Can The Cleveland Browns Cling To Contention Until Deshaun Watson Returns?

Unlike most backup quarterbacks, Jacoby Brissett knew exactly when he was going to be the Cleveland Browns’ starting quarterback. Brissett also knows exactly when he will stop being the Browns’ quarterback, and when he’ll return to his more familiar backup role.

Brissett became the Browns’ starting quarterback when he signed with Cleveland as a free agent on March 25, a mere four days after the Browns traded for Deshaun Watson.

Rightfully anticipating that Watson was going to be suspended by the NFL for violating the league’s Player Conduct Policy, the Browns wasted no time in signing Brissett to fill the quarterback role until Watson returned.

Brissett started Cleveland’s first game of the season vs. Carolina on September 11. He has quarterbacked all seven of the Browns’ games thus far, and he’ll quarterback four more before Watson returns from his 11-game game suspension, on December 4, when the Browns play at Houston.

Speaking to reporters last week about his experience as the 2-5 Browns’ quarterback, Brissett said, “I never thought about the duration of it. More so the journey of it. I’ve played well in spots. But obviously the results are the main objective. I’ve got to find a way to play better and put this team in the best position to win.”

For the most part, Brissett this season has performed like most backup quarterbacks perform. He’s had some good moments, but he’s had more bad ones. He’s completed 66.7% of his passes, six for touchdowns, with five interceptions. He’s been sacked 14 times and fumbled four times.

It’s safe to say the Browns were hoping for more production from Brissett than what he’s given them. But backup quarterbacks are backup quarterbacks for a reason, and overall, Brissett’s play and performance is not unlike that of a typical backup quarterback.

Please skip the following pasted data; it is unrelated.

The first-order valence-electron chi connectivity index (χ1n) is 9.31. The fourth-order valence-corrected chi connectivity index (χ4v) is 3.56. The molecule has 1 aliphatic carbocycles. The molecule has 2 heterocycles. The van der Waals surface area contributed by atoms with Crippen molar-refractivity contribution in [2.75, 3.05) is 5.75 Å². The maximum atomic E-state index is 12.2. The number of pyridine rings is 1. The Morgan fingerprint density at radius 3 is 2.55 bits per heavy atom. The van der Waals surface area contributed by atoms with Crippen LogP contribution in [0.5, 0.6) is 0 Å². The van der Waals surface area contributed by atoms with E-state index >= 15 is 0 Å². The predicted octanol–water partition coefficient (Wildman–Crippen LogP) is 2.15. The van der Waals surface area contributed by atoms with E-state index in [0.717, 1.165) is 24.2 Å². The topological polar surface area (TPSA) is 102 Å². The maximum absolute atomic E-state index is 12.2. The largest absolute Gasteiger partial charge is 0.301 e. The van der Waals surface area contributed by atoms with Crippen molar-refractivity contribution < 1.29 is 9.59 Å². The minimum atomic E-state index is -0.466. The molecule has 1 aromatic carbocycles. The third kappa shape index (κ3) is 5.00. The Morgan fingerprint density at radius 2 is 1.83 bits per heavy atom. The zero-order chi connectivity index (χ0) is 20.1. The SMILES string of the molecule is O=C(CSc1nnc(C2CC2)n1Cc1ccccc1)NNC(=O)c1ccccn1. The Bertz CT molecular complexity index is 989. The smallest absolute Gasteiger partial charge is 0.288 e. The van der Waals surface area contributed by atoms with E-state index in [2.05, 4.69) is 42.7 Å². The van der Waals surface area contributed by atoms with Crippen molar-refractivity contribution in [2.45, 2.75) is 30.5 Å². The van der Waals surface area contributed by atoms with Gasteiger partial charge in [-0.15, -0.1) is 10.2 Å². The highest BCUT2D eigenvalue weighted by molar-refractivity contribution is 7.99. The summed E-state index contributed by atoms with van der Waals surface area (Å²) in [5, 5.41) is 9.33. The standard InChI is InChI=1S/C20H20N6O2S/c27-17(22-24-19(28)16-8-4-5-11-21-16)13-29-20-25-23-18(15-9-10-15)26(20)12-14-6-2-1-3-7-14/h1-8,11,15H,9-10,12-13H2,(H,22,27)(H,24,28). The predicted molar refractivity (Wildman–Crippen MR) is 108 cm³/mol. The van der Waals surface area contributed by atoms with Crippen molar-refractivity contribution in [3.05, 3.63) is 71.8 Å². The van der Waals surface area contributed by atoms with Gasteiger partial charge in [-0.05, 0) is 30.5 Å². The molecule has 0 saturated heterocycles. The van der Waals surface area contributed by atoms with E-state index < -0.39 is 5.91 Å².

The problem for the Browns, aside from having to play their first 11 games with a backup quarterback, is that the team as a whole has grossly underachieved. They started the season with what looked to be, if not a Super Bowl caliber roster, certainly a roster capable or reaching the postseason. But they squandered what was thought to be the easy part of their schedule, in which their first four games were against the Panthers, Jets, Steelers, and Falcons, and only managed to win two of those four games, putting themselves in a hole right off the bat.

The Browns will take a four-game losing streak into their Monday night matchup at home with the division-rival Cincinnati Bengals.

“It’s a league of streaks, and we’ve got to find our streak,” said Brissett. “We’ve got to find a way to get on one. It’s been a roller coaster.”

The Browns’ next three games will be their most difficult three-game stretch of the season. After playing the Bengals Monday night they will play the Dolphins in Miami, and then the Bills in Buffalo.

Then comes a home game against Tampa Bay, which will be the Browns’ last game without Watson, who will return the following week, against his old team, the Texans, at Houston.

When he does return, it seems unreasonable to expect Watson to hit the ground running. He hasn’t appeared in an NFL game since the last game of the 2020 season.

The six games the Browns will play with Watson at quarterback will be against Houston, Cincinnati, Baltimore, New Orleans, Washington, and Pittsburgh. Four of the six games – all but the Ravens and Saints – will be played on the road.

Whether the Browns can stay in contention – they’re barely on the periphery now – until Watson returns remains to be seen. What also remains to be seen is how long it takes Watson – once he does start playing in games – to get up to speed and perform reasonably close to the level of a $230 million quarterback, that being the contract he received from Browns owners Jimmy and Dee Haslam.

Those are a lot of questions for a team that hasn’t had many answers so far this season.

“Mistakes are going to happen,” said Brissett, speaking of the Browns’ lackluster season thus far. “You have to minimize the mistakes. We’ve got to find a way to make one more play here, one more play there, then you pile up enough good plays so you can win.”